When birds leave their prairie nesting ponds in late summer they weigh about 420-450 g, but on arrival on the moulting sites after 2-3 nights of flight, they weigh as little as 250 g. Their moult leaves them flightless for 35 days, but they gradually increase in body mass to reach more than 600 g by mid-October. During this period they have accumulated massive fat stores, and their body organs have undergone large changes, involving increases in the size of the digestive organs and leg muscles, and a reduction of 50% or more in breast muscle, to below the size needed for flight. However, at the end of this autumn staging period, when the flight feathers have been replaced, the body changes are reversed. In the 2-3 weeks before leaving southward, the birds lose as much as one-third of their fat reserves, and reduce the size of nutritional organs by up to 75% while building their pectoral muscles and heart (Jehl 1997). These huge changes in body structure result in a net one-third loss of body mass to 420-450 g. In this way the grebes optimise flight efficiency by reducing weight and wing loading, and increasing flight range. No other bird species is known to reach migratory condition by losing so much mass before departure (but for nestlings of some species, see later). Most of the remaining fat reserves are used during the flight to wintering areas. Juveniles undergo similar but less extreme changes.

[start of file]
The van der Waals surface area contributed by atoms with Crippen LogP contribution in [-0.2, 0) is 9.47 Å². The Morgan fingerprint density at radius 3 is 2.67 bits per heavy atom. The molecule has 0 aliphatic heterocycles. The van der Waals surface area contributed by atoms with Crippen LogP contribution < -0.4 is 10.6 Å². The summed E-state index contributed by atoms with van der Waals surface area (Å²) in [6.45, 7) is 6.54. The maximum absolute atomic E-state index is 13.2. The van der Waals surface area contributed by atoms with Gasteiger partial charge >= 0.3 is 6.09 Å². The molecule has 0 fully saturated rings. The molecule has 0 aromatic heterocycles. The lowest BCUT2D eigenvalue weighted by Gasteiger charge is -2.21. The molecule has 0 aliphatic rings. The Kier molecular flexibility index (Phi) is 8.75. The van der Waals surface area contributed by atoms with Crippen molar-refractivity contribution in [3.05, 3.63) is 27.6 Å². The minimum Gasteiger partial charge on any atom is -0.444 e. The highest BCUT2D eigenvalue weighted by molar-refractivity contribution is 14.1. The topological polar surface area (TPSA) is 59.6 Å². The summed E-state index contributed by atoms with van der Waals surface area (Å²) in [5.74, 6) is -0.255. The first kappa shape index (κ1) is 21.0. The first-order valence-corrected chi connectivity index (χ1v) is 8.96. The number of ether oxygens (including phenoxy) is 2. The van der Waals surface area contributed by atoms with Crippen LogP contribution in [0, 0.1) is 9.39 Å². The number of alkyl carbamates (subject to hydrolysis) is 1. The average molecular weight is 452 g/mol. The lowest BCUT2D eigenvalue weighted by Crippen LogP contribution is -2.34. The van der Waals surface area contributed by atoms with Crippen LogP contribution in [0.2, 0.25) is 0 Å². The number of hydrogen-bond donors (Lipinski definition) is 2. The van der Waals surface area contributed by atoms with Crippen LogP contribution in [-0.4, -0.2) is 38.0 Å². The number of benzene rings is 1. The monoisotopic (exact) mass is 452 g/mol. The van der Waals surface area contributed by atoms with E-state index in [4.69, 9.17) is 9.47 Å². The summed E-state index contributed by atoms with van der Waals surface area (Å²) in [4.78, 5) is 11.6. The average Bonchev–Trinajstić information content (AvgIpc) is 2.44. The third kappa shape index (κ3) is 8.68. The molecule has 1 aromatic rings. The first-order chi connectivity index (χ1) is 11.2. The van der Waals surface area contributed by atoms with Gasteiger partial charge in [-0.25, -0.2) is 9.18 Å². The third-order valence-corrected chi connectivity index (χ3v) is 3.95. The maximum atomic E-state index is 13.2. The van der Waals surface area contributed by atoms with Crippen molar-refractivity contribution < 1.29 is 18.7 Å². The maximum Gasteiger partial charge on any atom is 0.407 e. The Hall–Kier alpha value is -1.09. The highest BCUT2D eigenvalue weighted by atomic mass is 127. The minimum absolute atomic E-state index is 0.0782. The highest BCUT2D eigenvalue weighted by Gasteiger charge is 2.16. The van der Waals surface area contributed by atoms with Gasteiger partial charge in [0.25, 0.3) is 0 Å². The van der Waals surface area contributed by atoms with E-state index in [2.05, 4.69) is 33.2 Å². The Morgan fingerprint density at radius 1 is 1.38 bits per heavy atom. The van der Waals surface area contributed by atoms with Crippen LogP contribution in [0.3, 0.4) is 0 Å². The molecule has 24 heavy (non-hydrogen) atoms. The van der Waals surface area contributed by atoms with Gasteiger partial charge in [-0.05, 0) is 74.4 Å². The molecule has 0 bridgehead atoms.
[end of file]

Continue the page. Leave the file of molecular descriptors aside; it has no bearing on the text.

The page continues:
Additional cycles that involve less marked fattening are repeated at breeding and wintering areas and in some birds also at spring staging areas, so that body weight and composition are in continual flux. The extreme reductions in leg muscle mass that occur before every migration reduce flight costs. If the bird maintained the body structure best suited for swimming and feeding, it would need far greater energy reserves for its long-distance migrations. This continual modification of behaviour and body structure as the bird shifts between swimming and flight modes, sedentary and migratory phases, with minimal waste of resources, may have helped the Eared Grebe to become the most abundant grebe on earth.